Tableau Guide: Hammering your first Analytics assignment.
Updated: Sep 3, 2020
It's your first analytics assignment, and you are overwhelmed not sure on how to go about it. You are pretty sure Tableau is the tool you're going to visualize your data with, but you doubt the preconceived framework in your mind, you even not sure how your consumers will respond, we can say you're scared but very optimistic to continue with the assignment. This is the process newbies go through in every industry and I hope this article will shed some light on how to deal with analytics projects in Tableau. But first, lets take a shot at Tableau pillars which will guide you evaluate the capacity of the tool to handle your project.
Tableau is build on six pillars;
Broad access to Big data platforms -Tableau supports over 40 data sources as well as countless others through extensibility options.
Self-service visualization of big data for business users - Tableau software is a drag and drop and does not require users to write complex codes.
Hybrid data architecture for optimizing query performance - Tableau can connect to data live or bring it in-memory to accelerate slow databases.
Data blending - Tableau enables users perform analytics across data sources, and therefore distributed data sources should not give an headache.
Overall platform query performance - Tableau 10.0 on-wards runs on .hyper engine which facilitate real time conversation with data.
Powerful and homogeneous visual interface to data - With Tableau you can filter, run forecasts and perform trend line analysis using simple actions.
Now you understand the capacity and capability of the tool, and you're quite sure it will deliver on your project. But, which framework executes best? Below is a guideline which you may find useful in your first analytics project.
1. Understanding the Business questions or KPI's you're trying to answer
Let me first make it clear that every step matters equally though you may find myself emphasizing on some steps, and this is one of them, understanding the questions you're trying to answer will enable you map your questions back to the data and decide on the best data structure to answer these questions. It will also help you solve the mystery of data required to answer these questions.
2. Source for Data
With clear understanding of your business questions, it's good to look for the necessary data that will help you answer your business questions. You can evaluate this data using the following criteria;
What is the size of data required to answer my business questions? (Evaluated in-terms of Rows or Megabytes).
Do I need all the data or a subset of the data to answer my business questions? (Note; all data will allow you perform granular analysis while subset of the data will enable you deliver on efficiency of the system).
Do I have access credentials to all data sets required to answer my business questions.
With a good satisfaction on data requirements, you can proceed to the next step.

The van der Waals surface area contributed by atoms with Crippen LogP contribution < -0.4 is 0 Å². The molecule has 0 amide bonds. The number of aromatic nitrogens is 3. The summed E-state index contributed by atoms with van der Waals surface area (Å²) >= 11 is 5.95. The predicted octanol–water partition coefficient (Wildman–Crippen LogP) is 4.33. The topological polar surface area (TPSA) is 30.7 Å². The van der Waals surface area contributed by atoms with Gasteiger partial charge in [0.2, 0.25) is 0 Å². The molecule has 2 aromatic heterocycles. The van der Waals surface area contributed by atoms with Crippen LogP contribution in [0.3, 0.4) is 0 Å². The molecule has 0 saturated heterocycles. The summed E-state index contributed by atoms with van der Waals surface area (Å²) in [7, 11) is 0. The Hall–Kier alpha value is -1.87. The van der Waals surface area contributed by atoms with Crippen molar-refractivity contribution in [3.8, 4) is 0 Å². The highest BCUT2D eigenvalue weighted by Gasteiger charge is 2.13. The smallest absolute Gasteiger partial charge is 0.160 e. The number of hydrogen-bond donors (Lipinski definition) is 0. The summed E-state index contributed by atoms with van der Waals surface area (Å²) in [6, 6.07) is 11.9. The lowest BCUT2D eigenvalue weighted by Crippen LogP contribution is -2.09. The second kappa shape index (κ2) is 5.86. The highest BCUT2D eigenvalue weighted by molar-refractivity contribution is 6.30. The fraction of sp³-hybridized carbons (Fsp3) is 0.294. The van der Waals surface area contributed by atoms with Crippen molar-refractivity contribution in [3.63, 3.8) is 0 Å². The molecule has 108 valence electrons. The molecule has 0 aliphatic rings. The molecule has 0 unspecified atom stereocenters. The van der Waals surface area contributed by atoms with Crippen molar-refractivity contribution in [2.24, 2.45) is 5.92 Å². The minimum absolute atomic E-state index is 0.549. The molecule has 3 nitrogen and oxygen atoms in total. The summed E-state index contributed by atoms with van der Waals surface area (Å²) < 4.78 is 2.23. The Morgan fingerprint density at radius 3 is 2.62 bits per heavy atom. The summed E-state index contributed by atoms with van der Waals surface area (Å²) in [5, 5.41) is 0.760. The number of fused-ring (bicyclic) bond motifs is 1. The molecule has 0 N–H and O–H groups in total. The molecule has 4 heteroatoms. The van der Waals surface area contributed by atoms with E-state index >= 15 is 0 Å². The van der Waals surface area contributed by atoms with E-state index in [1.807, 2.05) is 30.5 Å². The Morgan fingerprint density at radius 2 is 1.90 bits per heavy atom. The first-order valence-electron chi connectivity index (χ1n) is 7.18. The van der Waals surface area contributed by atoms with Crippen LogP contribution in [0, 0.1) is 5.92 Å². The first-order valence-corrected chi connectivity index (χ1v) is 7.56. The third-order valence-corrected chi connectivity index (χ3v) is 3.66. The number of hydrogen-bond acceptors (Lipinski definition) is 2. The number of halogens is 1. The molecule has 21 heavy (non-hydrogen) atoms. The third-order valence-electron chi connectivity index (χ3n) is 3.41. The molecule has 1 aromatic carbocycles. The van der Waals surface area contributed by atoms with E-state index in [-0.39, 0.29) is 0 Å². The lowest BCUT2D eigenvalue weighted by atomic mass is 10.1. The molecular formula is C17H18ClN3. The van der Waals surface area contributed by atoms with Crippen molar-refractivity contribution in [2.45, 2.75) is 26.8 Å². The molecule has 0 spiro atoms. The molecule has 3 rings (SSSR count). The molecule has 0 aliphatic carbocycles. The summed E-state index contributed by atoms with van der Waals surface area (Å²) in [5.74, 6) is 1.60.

3. Data Wrangling
Data will always be messy and therefore requiring some cleaning. Remember the GIGO thing? -Garbage In Garbage Out. If you empower your system with poorly prepared data, then expect poorly designed product and hence poor usage and adoption of the product. Therefore, here you might require the expertise of other tools you're familiar with to clean your data. But in case you want to remain in the Tableau ecosystem, Tableau prep will help you clean your messy data.
4. Connect data.
Now that your data is ready, you can move it into the analytics engine. Here you'll need to make a decision on whether to work with data live or move your data into the Tableau In-memory depending with demands of your project. No bad decision here, it's only deciding the best approach for your project. But, if I can take a quick shot at it.
Live data connection will be useful in the following;
When you need the last minute data in your analysis.
When you're connected to a fast database. (Remember the speed of your query will be determined by the speed of your database among other factors).
When should I prefer bringing my data into Tableau In-memory?
When am connected to a slow database.
When my database doesn't support computations available in the Tableau engine.
When I would like to work offline, sometime you may prefer to work offline and still ensure the continuity of your project, bringing you data In-memory will allow you do that.
When you want to load off from transactional database.
5. Verify your data
Now you have empowered your analytics engine with clean data. And you would like to throw yourself into answering your business questions. But something needs to be done. It's good to verify if your data conforms with industry known metrics. Remember you are human and an error might have occurred in above four steps. Once you've verified your data and fully satisfied with it. You can now move to answering your business questions.
At this stage you'll require to understand the best way to communicate your insights. Remember the final product is not for you but rather for somebody who might not be data savvy, and therefore putting your persona into consideration is very key here. Understanding how to build different charts will help you establish your story faster. (Like I say, charts & graphs are the building blocks of data story).
I hope this one approach will guide you in your Tableau analytics project. I would appreciate to learn from you some of data frameworks which can work better. I welcome any criticisms too. See you in the next article.
Thanks for reading.